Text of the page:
Lord Leggatt summarised the lowest common denominator as “someone whose internet usage – apart from one visit to a single website – was not illicitly tracked and collated and who received no targeted advertisements as a result of receiving the DoubleClick Ad cookie.” On this basis, however, there would be no evidence Google collected or used personal data relating to that person so as to found a claim for damages.

Claiming damages for loss of control

As an alternative to demonstrating material damage for each individual, Mr Lloyd claimed that an individual is entitled to recover compensation under section 13 DPA 1998 whenever a data controller fails to comply with any of the requirements of the DPA 1998 in relation to any personal data of which that individual is the subject, provided the contravention is not trivial or de minimis.

Data Protection Act section 13:

  • 13 (1) An individual who suffers damage by reason of any contravention by a data controller of any of the requirements of this Act is entitled to compensation from the data controller for that damage.
  • (2) An individual who suffers distress by reason of any contravention by a data controller of any of the requirements of this Act is entitled to compensation from the data controller for that distress if—
    • (a) The individual also suffers damage by reason of the contravention, or
    • (b) The contravention relates to the processing of personal data for the special purposes.

On analysis of the statutory wording, Lord Leggatt stated that it “draws a distinction between “damage” suffered by an individual and a “contravention” of a requirement of the Act by a data controller, and provides a right to compensation “for that damage” only if the “damage” occurs “by reason of” the contravention.”

He then drew on EU law and article 23 of the Data Protection Directive, which section 13 of the DPA 1998 was meant to implement, in order to ascertain whether the term “damage” in article 23 could be interpreted as extending beyond material damage and distress. He concluded there was no reason to afford “damage” a wider interpretation as no authority had been cited in favour of such an interpretation, either generally in EU law or in the specific context of article 23, and it had not been asserted that any national laws had done so either.

What next?

This case is undoubtedly a blow for claimants seeking to bring claims in England and Wales for damages for breaches of data protection legislation. Whilst Lord Leggatt only considered the statutory provisions of the DPA 1998, which have been superseded by the Data Protection Act 2018 (“the DPA 2018”) following the introduction of the General Data Protection Regulation (the “GDPR”), in several respects the provisions of the DPA 2018 are not dissimilar from the statutory regime which it has replaced. Again, a distinction is drawn in the GDPR between the act giving rise to the damage and the damage itself. In these respects, whilst it is open to argument, it would not be unreasonable to expect the UK courts to take a similar approach under the new legislation to the approach taken in Mr Lloyd’s claim.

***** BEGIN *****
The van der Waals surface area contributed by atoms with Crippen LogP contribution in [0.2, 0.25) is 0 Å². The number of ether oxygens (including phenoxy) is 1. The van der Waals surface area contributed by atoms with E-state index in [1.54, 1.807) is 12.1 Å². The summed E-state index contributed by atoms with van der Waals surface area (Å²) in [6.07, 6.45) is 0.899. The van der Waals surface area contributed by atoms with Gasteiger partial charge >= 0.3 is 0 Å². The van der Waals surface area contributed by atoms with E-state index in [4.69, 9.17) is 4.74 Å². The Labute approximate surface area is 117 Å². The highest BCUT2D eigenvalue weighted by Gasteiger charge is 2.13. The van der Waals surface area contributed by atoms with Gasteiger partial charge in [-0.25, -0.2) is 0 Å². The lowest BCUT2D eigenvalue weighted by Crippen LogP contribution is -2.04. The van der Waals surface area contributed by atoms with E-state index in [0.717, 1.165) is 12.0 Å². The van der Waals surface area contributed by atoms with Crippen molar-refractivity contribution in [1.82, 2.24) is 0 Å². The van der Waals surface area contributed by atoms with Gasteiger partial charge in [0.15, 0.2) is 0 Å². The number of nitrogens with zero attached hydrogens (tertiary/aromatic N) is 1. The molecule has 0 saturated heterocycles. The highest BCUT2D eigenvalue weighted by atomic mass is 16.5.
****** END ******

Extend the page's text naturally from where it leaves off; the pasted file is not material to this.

Whilst members of the public become more aware of their data protection rights and litigation on this topic is on the rise, this case may also stem the tide of class actions and minor data breach claims currently being made, not least because it could make third party funders and ATE insurers more cautious about taking on such cases. Even if claimants endeavour to find a way around the representative class issue, this case also has a wider bearing on data protection related claims more generally as it demonstrates that damages cannot be claimed for loss of control generally and claims must be non-trivial and provide actual evidence of damage.

Lloyd v Google joins a number of recent court decisions on triviality and other causes of action that are usually pleaded in addition to breach of data protection laws (see, for example, our own blog on Warren v DSG Retail Ltd [2021] EWHC 2168 (QB) and The Inadvertent Data Breach blog published on Jan 20 2022. It is to be hoped that, given this courtroom trend, claimants will start to take a more focused approach, reducing the number of speculative or trivial claims and concentrating their fire power on more distressing or egregious breaches and where there is something actually worth fighting about.

[1] Lloyd v Google LLC [2018] EWHC 2599 (QB)

[2] Lloyd v Google LLC [2019] EWCA Civ 1599